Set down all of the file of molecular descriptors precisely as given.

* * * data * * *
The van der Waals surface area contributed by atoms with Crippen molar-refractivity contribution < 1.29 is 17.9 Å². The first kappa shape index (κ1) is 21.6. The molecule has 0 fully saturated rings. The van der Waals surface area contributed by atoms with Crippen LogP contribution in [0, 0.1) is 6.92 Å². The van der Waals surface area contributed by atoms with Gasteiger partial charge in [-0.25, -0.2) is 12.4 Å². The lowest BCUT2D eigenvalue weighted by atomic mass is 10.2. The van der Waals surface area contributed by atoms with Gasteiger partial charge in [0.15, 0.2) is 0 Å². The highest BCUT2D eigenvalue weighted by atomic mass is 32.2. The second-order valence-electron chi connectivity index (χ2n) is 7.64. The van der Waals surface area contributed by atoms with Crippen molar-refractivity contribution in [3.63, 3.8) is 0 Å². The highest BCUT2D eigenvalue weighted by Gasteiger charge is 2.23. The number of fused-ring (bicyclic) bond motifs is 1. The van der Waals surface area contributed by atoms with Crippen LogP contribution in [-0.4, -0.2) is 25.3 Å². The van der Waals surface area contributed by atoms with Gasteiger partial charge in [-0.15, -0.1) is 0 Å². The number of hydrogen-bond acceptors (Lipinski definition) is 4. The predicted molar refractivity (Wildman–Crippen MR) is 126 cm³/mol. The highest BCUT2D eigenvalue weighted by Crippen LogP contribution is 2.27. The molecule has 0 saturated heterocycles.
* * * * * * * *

The van der Waals surface area contributed by atoms with Crippen molar-refractivity contribution < 1.29 is 17.9 Å². The first kappa shape index (κ1) is 21.6. The molecule has 0 fully saturated rings. The van der Waals surface area contributed by atoms with Crippen LogP contribution in [0, 0.1) is 6.92 Å². The van der Waals surface area contributed by atoms with Gasteiger partial charge in [-0.25, -0.2) is 12.4 Å². The lowest BCUT2D eigenvalue weighted by atomic mass is 10.2. The van der Waals surface area contributed by atoms with Gasteiger partial charge in [0.15, 0.2) is 0 Å². The highest BCUT2D eigenvalue weighted by atomic mass is 32.2. The second-order valence-electron chi connectivity index (χ2n) is 7.64. The van der Waals surface area contributed by atoms with Crippen molar-refractivity contribution in [3.63, 3.8) is 0 Å². The highest BCUT2D eigenvalue weighted by Gasteiger charge is 2.23. The number of fused-ring (bicyclic) bond motifs is 1. The van der Waals surface area contributed by atoms with Crippen LogP contribution in [-0.4, -0.2) is 25.3 Å². The van der Waals surface area contributed by atoms with Gasteiger partial charge in [-0.15, -0.1) is 0 Å². The number of hydrogen-bond acceptors (Lipinski definition) is 4. The predicted molar refractivity (Wildman–Crippen MR) is 126 cm³/mol. The highest BCUT2D eigenvalue weighted by Crippen LogP contribution is 2.27. The molecule has 0 saturated heterocycles.